Just remembering those days, that place, that fear makes my palms sweat.

In the church, we speak of the table as “welcoming” and “expansive.” But is it? Are we? And even if our table is open to all, it is not universally true.

Friends recently attended worship at another Christian church in our area, assuming that, because Jesus is Jesus wherever you go, they would be welcome at the communion table. Not so! The worship leader was very clear that Jesus’ body and blood were only for people whose theology and lifestyle had been pre-approved. Will my friends ever worship there again? Not likely.  Will they be missed? They weren’t even noticed.

The early church’s table practice was similarly exclusive, rendering the middle school cafeteria an all-you-can-eat, come-as-you-are, early-bird-special with complimentary valet parking at the Golden Corral, by comparison.

On Sunday, in our ongoing series “Resurrection Repercussions,” we peek into a dangerous dining room in 1st Jerusalem. The apostle Peter, whose shadow could heal and who had resuscitated a dead woman, had been summoned back to Jerusalem to do some explaining. (Acts 11.1-18) What’s the offense? Back in Acts 10, Peter had had a vision in which foods formerly deemed “unclean” for an observant Jew were given God’s stamp of approval. In the spirit of that new law, that new expansiveness, Peter had traveled to a gentile home in Caesarea, where he baptized a man and his family who were not members of the synagogue. And ate with them. Gads.

What’s the big deal? Up to this moment, the early church believed only Jews could believe in Jesus. Gentiles were as unwelcome in 1st century Christian fellowship as they had been in synagogue. So, it wasn’t the baptizing of Gentiles that had his Jerusalem interrogators tied in knots. They dragged Peter into a private room and, in a scene worthy of “The Godfather,” hissed menacingly, “Why did you go to uncircumcised people and EAT WITH THEM?”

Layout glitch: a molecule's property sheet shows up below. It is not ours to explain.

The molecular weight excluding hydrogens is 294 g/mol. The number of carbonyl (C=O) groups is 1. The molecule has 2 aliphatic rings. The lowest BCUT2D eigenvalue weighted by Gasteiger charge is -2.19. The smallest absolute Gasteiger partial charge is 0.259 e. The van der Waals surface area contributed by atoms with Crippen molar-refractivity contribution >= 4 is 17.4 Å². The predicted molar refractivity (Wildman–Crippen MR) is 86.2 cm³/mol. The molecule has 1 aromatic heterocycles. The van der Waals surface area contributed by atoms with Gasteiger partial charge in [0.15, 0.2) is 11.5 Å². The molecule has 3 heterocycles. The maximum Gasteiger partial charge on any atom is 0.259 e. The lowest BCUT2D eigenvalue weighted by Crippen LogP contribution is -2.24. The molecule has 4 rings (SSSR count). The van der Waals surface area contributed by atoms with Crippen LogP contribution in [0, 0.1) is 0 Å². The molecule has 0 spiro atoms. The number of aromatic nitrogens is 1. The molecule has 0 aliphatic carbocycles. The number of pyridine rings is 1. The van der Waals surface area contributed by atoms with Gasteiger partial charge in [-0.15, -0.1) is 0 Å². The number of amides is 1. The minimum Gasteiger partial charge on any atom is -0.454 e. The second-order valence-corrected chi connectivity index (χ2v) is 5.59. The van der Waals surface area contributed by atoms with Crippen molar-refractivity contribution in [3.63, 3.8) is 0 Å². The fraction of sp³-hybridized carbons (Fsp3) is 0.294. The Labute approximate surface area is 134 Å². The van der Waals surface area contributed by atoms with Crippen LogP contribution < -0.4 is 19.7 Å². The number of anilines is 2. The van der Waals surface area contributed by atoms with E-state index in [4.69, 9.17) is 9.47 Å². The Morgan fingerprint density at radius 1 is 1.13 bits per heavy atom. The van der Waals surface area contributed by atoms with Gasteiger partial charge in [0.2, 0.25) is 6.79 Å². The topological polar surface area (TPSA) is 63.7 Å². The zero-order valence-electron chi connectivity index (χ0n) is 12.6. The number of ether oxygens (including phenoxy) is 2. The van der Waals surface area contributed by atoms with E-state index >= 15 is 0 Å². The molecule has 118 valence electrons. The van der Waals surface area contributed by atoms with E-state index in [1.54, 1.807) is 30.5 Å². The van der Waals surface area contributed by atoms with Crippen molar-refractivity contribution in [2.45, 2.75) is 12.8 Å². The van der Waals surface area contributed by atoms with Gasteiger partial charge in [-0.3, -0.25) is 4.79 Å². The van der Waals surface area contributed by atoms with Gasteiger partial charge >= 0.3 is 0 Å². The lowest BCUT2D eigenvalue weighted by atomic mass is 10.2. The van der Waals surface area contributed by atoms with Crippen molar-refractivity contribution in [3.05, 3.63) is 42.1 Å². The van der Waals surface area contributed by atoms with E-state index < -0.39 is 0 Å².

Remember the middle school lunch room? Remember the impenetrable hierarchy, the unwritten rules, the millions of ways you could be humiliated? That’s what was happening in Jerusalem, as Peter broke all the lunch room rules, eating with those who were not worthy. He ate with sinners, gentile sinners, in the same way Jesus had during his ministry.

For all of Jesus’ ministry, his tendency to sit at the wrong table at the lunchroom had gotten him in trouble. Same for Peter. Same for us?  Are all welcome at our table and in our ministry? At different times in our history, we have excluded people because of age or cognitive ability or marital status or membership or any number of protective limits. Those are not times of which we are proud.
Who might we, either unwittingly or intentionally, be excluding now?

Please join us Sunday, in-person or remotely, as we consider both the offense and the necessity of breaking the lunchroom rules for the sake of sinners. And, in case you wondered, you’re always welcome at our table.

Happy to share my PB&J with you anytime,

Pastor JoAnn Post

(If you are not on our e-distribution list, streamed and recorded worship can be accessed directly through our website:

What does a disciple look like, anyway?

What does a disciple look like, anyway?

Dear Friends,

Odd Couples. Oscar and Felix. Penn and Teller. Thelma and Louise. Fries and Mayo. Sometimes, odd couples are the strongest couples.

Two weeks ago, the writer of Acts paired two unlikely characters.  We learned that St. Peter, who once denied knowing Jesus, had been given such extraordinary powers that even his shadow could heal. In the same story, we met a pharisee named Gamaliel who took Peter’s side in a debate with the religious hierarchy. Gamaliel warned, “If this (Jesus movement) is of human origin, it will fail. But if it is of God, look out.” (Acts 5)

Last week, we met another two who didn’t belong together. Saul, a whiz bang canon lawyer and persecutor of the church, was baptized by Ananias, a local Christian leader who was terrified of Saul. When they walked together into the local synagogue, some fainted dead away. Saul and Ananias didn’t belong in the same sentence, let alone in the same synagogue. (Acts 9)

On Sunday, we meet another unlikely pair. Peter is called to the home of a recently-deceased, tailor/seamstress/weaver of the early church, a woman so significant she was named “mathetria,” or “female disciple.” Dorcas/Tabitha is the only woman in scripture given this designation. She was also wealthy (we know this because her home had two stories), and a generous business owner. After resuscitating her, Peter moved from her home to the home of a “certain Simon, a tanner.” What’s so odd? In a single day, Peter encountered a wealthy, faithful, Jewish female benefactor of the early church and a Jewish man whose work was repulsive in every way—tanning dead animal skins rendered him “unclean” and the stench of his work meant he had to live way out of the way. (Acts 9)